So if you're think about doing the BRRRRRRRR (I always get the number of R's wrong) or flipping, then I'd do it.  If you want to buy and hold late model builds it's probably not worth the hassle.

My two cents...from the perspective of someone who wouldn't do it...

Originally posted by @Joe Splitrock :
Originally posted by @Michael Plante:

toilet and install should be less than $150

Tub and install less than $300 unless there are issues 

You can't buy a decent tub with surround for under $600 parts only. Plus the cost of new plumbing fixtures. A licensed plumber will charge several hundred to install. Toilet, maybe someone will do a cheap toilet for $150. I wouldn't go bottom of the line with parts that need to last 20 years. Just my opinion. Maybe some flippers install junk like this but a landlord wants to avoid problems down the road.

 Didn’t say tub surround

Also didn’t say fixtures 

Actually ihave have them in The house I️ live  in.   Perfect shape for many years

Those are actual prices I pay so yes they are available

Don’t  assume because you have to pay more that everyone else has to pay more 

Rented out my first house over 30 years ago so I am familiar with rental quality fixtures

Please tell me why you would think you need a licensed plumber to change out a toilet?

If I wanted I could  do it myself I less than an hour 

@Jennifer Cheu Go for it! I'm all about learning on the job. If you can afford the time, take your time and learn. Sub out the important stuff like plumbing and structural. Or try it yourself and have a pro check your work. It'll cost you a little for their time but cheaper than contracting out the whole project. Safety is key so if you don't trust yourself, don't do it.

I agree with it being a bigger job than you think. I've done dozens of bathrooms and it always seems like a pretty easy, self explanatory job at first, but usually isn't. Not saying you can't, by all means give it a whack, but with the subfloor problems, and setting tubs and plumbing it might be a bigger undertaking than originally thought. With that being said, yes it would be a wealth of learning to do it on your own, but sometimes mistakes on something major like a subfloor could result in a much bigger and costlier fix later on. Possibly ask around if you have a friend/relative with this type of construction experience that you can pay to do the work, but with you, learning at the same time. If you try and shadow a contractor or stand in the doorway during the work the entire time to learn, you'll probably find yourself bugging the heck out of the contractors and might not see them again if you need further work.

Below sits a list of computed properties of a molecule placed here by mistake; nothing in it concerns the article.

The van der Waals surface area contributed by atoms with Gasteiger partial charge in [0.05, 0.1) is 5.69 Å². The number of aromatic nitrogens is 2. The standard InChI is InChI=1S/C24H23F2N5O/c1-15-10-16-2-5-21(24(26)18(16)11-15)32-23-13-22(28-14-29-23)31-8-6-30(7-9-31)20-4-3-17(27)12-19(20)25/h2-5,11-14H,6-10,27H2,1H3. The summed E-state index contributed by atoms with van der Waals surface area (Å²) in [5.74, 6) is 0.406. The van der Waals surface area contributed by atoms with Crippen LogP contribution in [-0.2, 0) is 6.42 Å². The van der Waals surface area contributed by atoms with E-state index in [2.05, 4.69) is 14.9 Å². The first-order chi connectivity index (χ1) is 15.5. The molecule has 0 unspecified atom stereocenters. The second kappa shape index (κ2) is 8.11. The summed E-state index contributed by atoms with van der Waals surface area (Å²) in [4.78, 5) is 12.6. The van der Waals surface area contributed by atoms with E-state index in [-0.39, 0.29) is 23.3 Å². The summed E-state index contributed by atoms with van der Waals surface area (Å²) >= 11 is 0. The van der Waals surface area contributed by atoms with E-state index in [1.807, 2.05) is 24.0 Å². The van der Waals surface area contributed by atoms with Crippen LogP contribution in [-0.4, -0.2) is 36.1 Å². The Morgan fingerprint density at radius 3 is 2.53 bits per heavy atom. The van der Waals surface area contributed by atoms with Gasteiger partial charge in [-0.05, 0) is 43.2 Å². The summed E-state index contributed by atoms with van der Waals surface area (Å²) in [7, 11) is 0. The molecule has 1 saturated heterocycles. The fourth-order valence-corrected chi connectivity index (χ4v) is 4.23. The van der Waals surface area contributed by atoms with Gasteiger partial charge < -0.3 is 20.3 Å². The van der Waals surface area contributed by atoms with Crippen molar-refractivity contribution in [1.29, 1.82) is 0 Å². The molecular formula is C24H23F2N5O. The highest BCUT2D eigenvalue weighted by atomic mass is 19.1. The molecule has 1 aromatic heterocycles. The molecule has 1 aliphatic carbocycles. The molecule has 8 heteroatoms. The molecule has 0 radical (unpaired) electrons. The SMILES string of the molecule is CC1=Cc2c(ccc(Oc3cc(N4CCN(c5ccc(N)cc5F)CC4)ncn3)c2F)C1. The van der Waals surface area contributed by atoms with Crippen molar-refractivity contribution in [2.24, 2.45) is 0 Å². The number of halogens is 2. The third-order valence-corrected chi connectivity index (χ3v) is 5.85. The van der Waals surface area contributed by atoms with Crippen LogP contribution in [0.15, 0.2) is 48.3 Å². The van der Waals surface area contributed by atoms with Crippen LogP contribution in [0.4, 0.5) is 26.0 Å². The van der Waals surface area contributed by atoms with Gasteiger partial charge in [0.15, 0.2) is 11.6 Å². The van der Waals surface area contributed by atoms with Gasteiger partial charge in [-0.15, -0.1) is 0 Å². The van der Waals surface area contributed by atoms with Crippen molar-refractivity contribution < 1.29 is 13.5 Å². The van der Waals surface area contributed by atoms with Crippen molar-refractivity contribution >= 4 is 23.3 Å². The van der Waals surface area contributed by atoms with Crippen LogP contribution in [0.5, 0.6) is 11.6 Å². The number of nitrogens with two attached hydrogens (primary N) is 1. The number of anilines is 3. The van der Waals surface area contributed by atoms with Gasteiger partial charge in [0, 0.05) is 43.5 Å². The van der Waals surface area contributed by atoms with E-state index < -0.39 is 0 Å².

Originally posted by @Michael Plante :
Originally posted by @Joe Splitrock:
Originally posted by @Michael Plante:

toilet and install should be less than $150

Tub and install less than $300 unless there are issues 

You can't buy a decent tub with surround for under $600 parts only. Plus the cost of new plumbing fixtures. A licensed plumber will charge several hundred to install. Toilet, maybe someone will do a cheap toilet for $150. I wouldn't go bottom of the line with parts that need to last 20 years. Just my opinion. Maybe some flippers install junk like this but a landlord wants to avoid problems down the road.

 Didn’t say tub surround

Also didn’t say fixtures 

Actually ihave have them in The house I️ live  in.   Perfect shape for many years

Those are actual prices I pay so yes they are available

Don’t  assume because you have to pay more that everyone else has to pay more 

Rented out my first house over 30 years ago so I am familiar with rental quality fixtures

Please tell me why you would think you need a licensed plumber to change out a toilet?

If I wanted I could  do it myself I less than an hour 

Obviously any tub needs a surround (or tile) and fixtures. Cheap toilets don't flush well and mechanically break under wear. I have gone the cheap route and now go middle of the road on all plumbing. I have had rentals long enough to see issues from low cost plumbing fixtures I installed new less than 5 years before. Tenants are even harder on things than you would be in your own home. 

Don't assume because you paid less that you are better at finding good deals. You get what you pay for. I can find a tub at Home Depot for $150 and a random dude on Craigslist to install it too. I just choose not to.

I never stated a licensed plumber is required to change a toilet, but have someone competent do it. I have changed over 30 toilets and never had an issue. Two areas of caution: Use a thick wax ring and line it up properly. Don't over-tighten the bolts to the floor.

In most parts of the country, ripping out a tub and floor would be considered a bathroom remodel and would require a permit and licensed plumbers. Usually in your own residence you can do the work yourself.